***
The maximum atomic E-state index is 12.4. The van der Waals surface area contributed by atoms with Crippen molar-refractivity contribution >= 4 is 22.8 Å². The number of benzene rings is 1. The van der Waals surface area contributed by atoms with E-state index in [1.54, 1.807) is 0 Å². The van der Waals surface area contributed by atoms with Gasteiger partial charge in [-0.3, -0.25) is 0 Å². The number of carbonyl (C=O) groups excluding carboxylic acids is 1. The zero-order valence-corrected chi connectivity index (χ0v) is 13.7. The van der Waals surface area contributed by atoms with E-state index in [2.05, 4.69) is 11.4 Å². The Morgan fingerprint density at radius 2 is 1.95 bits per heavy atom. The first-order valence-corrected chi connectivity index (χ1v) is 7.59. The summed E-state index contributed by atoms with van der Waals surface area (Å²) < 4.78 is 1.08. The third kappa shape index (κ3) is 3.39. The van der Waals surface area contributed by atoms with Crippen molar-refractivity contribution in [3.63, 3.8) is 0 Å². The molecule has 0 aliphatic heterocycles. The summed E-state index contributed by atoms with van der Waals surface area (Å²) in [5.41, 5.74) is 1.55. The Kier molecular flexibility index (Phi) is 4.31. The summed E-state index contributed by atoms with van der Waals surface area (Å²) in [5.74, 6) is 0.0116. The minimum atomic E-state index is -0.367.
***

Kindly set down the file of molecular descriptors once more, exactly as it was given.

The maximum atomic E-state index is 12.4. The van der Waals surface area contributed by atoms with Crippen molar-refractivity contribution >= 4 is 22.8 Å². The number of benzene rings is 1. The van der Waals surface area contributed by atoms with E-state index in [1.54, 1.807) is 0 Å². The van der Waals surface area contributed by atoms with Gasteiger partial charge in [-0.3, -0.25) is 0 Å². The number of carbonyl (C=O) groups excluding carboxylic acids is 1. The zero-order valence-corrected chi connectivity index (χ0v) is 13.7. The van der Waals surface area contributed by atoms with E-state index in [2.05, 4.69) is 11.4 Å². The Morgan fingerprint density at radius 2 is 1.95 bits per heavy atom. The first-order valence-corrected chi connectivity index (χ1v) is 7.59. The summed E-state index contributed by atoms with van der Waals surface area (Å²) < 4.78 is 1.08. The third kappa shape index (κ3) is 3.39. The van der Waals surface area contributed by atoms with Crippen molar-refractivity contribution in [3.63, 3.8) is 0 Å². The molecule has 0 aliphatic heterocycles. The summed E-state index contributed by atoms with van der Waals surface area (Å²) in [5.41, 5.74) is 1.55. The Kier molecular flexibility index (Phi) is 4.31. The summed E-state index contributed by atoms with van der Waals surface area (Å²) in [5.74, 6) is 0.0116. The minimum atomic E-state index is -0.367.